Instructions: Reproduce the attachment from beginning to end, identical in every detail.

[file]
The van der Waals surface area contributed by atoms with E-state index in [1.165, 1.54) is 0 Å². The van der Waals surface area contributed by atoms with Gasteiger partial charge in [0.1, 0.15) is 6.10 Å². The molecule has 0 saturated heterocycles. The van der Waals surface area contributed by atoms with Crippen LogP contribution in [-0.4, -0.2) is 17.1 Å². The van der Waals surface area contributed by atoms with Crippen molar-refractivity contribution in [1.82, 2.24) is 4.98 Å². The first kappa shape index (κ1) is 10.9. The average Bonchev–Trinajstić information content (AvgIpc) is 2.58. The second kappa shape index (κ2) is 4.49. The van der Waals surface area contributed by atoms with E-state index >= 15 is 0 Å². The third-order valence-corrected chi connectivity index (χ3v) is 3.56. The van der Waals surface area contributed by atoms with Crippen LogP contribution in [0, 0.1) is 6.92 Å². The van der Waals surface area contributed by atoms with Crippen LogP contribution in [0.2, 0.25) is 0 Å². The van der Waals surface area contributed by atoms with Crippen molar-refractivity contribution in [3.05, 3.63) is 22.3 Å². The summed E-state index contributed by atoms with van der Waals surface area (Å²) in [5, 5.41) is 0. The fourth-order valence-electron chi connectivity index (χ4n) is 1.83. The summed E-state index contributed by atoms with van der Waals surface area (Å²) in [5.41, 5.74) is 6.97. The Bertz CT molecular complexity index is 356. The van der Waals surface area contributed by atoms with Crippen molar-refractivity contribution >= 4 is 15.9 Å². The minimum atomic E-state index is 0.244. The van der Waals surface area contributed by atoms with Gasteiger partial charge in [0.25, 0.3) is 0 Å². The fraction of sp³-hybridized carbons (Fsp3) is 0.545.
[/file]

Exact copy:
The van der Waals surface area contributed by atoms with E-state index in [1.165, 1.54) is 0 Å². The van der Waals surface area contributed by atoms with Gasteiger partial charge in [0.1, 0.15) is 6.10 Å². The molecule has 0 saturated heterocycles. The van der Waals surface area contributed by atoms with Crippen LogP contribution in [-0.4, -0.2) is 17.1 Å². The van der Waals surface area contributed by atoms with Crippen molar-refractivity contribution in [1.82, 2.24) is 4.98 Å². The first kappa shape index (κ1) is 10.9. The average Bonchev–Trinajstić information content (AvgIpc) is 2.58. The second kappa shape index (κ2) is 4.49. The van der Waals surface area contributed by atoms with E-state index >= 15 is 0 Å². The third-order valence-corrected chi connectivity index (χ3v) is 3.56. The van der Waals surface area contributed by atoms with Crippen LogP contribution in [0, 0.1) is 6.92 Å². The van der Waals surface area contributed by atoms with Crippen LogP contribution in [0.2, 0.25) is 0 Å². The van der Waals surface area contributed by atoms with Crippen molar-refractivity contribution in [3.05, 3.63) is 22.3 Å². The summed E-state index contributed by atoms with van der Waals surface area (Å²) in [5, 5.41) is 0. The fourth-order valence-electron chi connectivity index (χ4n) is 1.83. The summed E-state index contributed by atoms with van der Waals surface area (Å²) in [5.41, 5.74) is 6.97. The Bertz CT molecular complexity index is 356. The van der Waals surface area contributed by atoms with Crippen molar-refractivity contribution >= 4 is 15.9 Å². The minimum atomic E-state index is 0.244. The van der Waals surface area contributed by atoms with Gasteiger partial charge in [0.25, 0.3) is 0 Å². The fraction of sp³-hybridized carbons (Fsp3) is 0.545.